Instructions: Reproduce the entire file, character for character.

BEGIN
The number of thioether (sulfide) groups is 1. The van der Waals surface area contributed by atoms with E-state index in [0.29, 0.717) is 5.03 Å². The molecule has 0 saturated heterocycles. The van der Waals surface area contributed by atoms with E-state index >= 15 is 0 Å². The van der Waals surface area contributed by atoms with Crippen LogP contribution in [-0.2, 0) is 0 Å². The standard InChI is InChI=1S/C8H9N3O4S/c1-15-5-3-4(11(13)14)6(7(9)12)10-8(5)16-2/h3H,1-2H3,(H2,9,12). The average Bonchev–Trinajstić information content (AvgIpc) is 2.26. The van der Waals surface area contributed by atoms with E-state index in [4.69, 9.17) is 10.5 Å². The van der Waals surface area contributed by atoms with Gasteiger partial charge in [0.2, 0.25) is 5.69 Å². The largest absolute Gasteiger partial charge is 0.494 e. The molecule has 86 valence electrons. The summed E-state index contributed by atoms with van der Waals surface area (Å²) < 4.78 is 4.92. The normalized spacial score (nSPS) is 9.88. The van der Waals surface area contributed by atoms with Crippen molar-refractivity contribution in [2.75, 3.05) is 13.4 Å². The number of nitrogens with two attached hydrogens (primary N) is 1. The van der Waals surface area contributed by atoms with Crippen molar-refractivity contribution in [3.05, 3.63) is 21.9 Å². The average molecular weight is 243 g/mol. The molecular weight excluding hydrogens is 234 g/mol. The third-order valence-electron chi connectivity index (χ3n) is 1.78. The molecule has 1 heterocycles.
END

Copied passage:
The number of thioether (sulfide) groups is 1. The van der Waals surface area contributed by atoms with E-state index in [0.29, 0.717) is 5.03 Å². The molecule has 0 saturated heterocycles. The van der Waals surface area contributed by atoms with E-state index >= 15 is 0 Å². The van der Waals surface area contributed by atoms with Crippen LogP contribution in [-0.2, 0) is 0 Å². The standard InChI is InChI=1S/C8H9N3O4S/c1-15-5-3-4(11(13)14)6(7(9)12)10-8(5)16-2/h3H,1-2H3,(H2,9,12). The average Bonchev–Trinajstić information content (AvgIpc) is 2.26. The van der Waals surface area contributed by atoms with E-state index in [4.69, 9.17) is 10.5 Å². The van der Waals surface area contributed by atoms with Gasteiger partial charge in [0.2, 0.25) is 5.69 Å². The largest absolute Gasteiger partial charge is 0.494 e. The molecule has 86 valence electrons. The summed E-state index contributed by atoms with van der Waals surface area (Å²) < 4.78 is 4.92. The normalized spacial score (nSPS) is 9.88. The van der Waals surface area contributed by atoms with Crippen molar-refractivity contribution in [2.75, 3.05) is 13.4 Å². The number of nitrogens with two attached hydrogens (primary N) is 1. The van der Waals surface area contributed by atoms with Crippen molar-refractivity contribution in [3.05, 3.63) is 21.9 Å². The average molecular weight is 243 g/mol. The molecular weight excluding hydrogens is 234 g/mol. The third-order valence-electron chi connectivity index (χ3n) is 1.78. The molecule has 1 heterocycles.